Not only are children and young people contracting COVID-19, they are also among its most severely impacted victims. Unless we (especially the parents) act now to address the pandemic’s impacts on children, the echoes of COVID-19 will permanently damage the child’s mental health psychosis attitude.
Major learning in this discussion:
- Role of parents to keep their child busy at home: Parents should have a calm, proactive conversation with their children about the coronavirus disease (COVID-19), and the important role children can play in keeping themselves healthy.
- Parents nee to create a structure & make a plan. Talk with the kids about what their daily structure will be, how they will handle stress, and when they will take breaks from telework or schoolwork to relax and connect with each other.
- Create the space for family members to talk about their worries. When it comes to processing difficult emotions, “take the signals from the child, and really think a lot about balancing talking about feelings with finding distractions, and allow distractions when kids need relief from feeling very upset.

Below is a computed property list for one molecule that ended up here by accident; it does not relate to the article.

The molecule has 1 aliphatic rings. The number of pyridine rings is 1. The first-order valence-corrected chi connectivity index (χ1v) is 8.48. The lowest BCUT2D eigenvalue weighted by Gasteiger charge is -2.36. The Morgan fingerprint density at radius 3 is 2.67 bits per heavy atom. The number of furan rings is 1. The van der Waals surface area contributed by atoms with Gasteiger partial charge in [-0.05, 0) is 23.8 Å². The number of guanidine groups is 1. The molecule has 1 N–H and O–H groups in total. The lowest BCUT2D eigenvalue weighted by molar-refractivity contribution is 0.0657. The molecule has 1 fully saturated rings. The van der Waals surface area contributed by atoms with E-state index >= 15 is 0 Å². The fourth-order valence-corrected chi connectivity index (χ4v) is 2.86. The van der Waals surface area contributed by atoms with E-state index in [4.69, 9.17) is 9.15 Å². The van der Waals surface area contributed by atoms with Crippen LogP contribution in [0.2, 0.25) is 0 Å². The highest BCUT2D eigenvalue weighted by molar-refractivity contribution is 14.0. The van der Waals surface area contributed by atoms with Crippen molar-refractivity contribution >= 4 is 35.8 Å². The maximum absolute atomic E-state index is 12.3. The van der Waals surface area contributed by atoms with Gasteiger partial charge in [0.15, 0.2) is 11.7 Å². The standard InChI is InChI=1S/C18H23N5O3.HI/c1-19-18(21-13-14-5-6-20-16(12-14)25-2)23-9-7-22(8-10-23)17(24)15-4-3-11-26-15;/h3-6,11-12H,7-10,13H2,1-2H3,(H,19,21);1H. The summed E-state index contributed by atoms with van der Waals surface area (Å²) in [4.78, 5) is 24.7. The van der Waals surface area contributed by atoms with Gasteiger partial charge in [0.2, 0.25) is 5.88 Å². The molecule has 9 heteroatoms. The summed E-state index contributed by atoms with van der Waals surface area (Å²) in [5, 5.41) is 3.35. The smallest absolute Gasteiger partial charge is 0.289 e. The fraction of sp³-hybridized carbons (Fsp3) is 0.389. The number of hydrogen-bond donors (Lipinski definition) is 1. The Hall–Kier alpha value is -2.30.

- Parents need to monitor their own behavior.
One of the biggest challenges for parents under the 21-day lockdown is to keep their kids engaged and feeling upbeat. We are all in an unfamiliar situation and have no clue of how to deal with it. And while we think that children and largely oblivious to the gravity of the coronavirus pandemic, we may be wrong. Which is why the focus of parents shouldn’t be on keeping their children engaged and motivate them to keep learning, but to keep them happy and focus on their mental well being, amidst rising anxiety and isolation. This was the crux of our third discussion.
Speaker: Dr. SOUMYA KANTA MISHRA, who is the State Head of Odisha in Save The Children Organisation. He is having more than 25 years of experience in the field of Child Rights and Public Health.
Dr. Sushree Sangita Mohanty, Deputy Director cum Assistant Professor KISS Moderated and Coordinated the Webinar.